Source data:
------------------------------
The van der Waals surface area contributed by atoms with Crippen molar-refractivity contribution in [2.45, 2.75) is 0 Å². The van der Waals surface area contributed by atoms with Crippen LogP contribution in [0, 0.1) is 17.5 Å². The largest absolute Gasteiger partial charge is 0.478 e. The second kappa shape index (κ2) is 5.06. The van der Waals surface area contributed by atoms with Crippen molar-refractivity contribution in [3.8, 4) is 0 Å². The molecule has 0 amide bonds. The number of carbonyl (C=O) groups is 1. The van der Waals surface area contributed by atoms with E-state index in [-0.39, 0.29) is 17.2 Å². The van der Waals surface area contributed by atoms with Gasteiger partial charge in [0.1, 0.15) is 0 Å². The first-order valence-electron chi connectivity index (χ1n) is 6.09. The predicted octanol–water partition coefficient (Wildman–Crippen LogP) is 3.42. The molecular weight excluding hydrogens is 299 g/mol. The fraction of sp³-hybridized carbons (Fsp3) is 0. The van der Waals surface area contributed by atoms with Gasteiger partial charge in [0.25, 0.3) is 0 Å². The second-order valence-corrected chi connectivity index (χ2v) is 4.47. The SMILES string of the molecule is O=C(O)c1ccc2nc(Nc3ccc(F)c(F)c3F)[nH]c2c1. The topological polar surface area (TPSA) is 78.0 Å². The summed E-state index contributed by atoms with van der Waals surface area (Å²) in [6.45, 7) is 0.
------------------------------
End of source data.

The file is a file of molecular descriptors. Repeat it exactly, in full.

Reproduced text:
The van der Waals surface area contributed by atoms with Crippen molar-refractivity contribution in [2.45, 2.75) is 0 Å². The van der Waals surface area contributed by atoms with Crippen LogP contribution in [0, 0.1) is 17.5 Å². The largest absolute Gasteiger partial charge is 0.478 e. The second kappa shape index (κ2) is 5.06. The van der Waals surface area contributed by atoms with Crippen molar-refractivity contribution in [3.8, 4) is 0 Å². The molecule has 0 amide bonds. The number of carbonyl (C=O) groups is 1. The van der Waals surface area contributed by atoms with E-state index in [-0.39, 0.29) is 17.2 Å². The van der Waals surface area contributed by atoms with Gasteiger partial charge in [0.1, 0.15) is 0 Å². The first-order valence-electron chi connectivity index (χ1n) is 6.09. The predicted octanol–water partition coefficient (Wildman–Crippen LogP) is 3.42. The molecular weight excluding hydrogens is 299 g/mol. The fraction of sp³-hybridized carbons (Fsp3) is 0. The van der Waals surface area contributed by atoms with Gasteiger partial charge in [0.25, 0.3) is 0 Å². The second-order valence-corrected chi connectivity index (χ2v) is 4.47. The SMILES string of the molecule is O=C(O)c1ccc2nc(Nc3ccc(F)c(F)c3F)[nH]c2c1. The topological polar surface area (TPSA) is 78.0 Å². The summed E-state index contributed by atoms with van der Waals surface area (Å²) in [6.45, 7) is 0.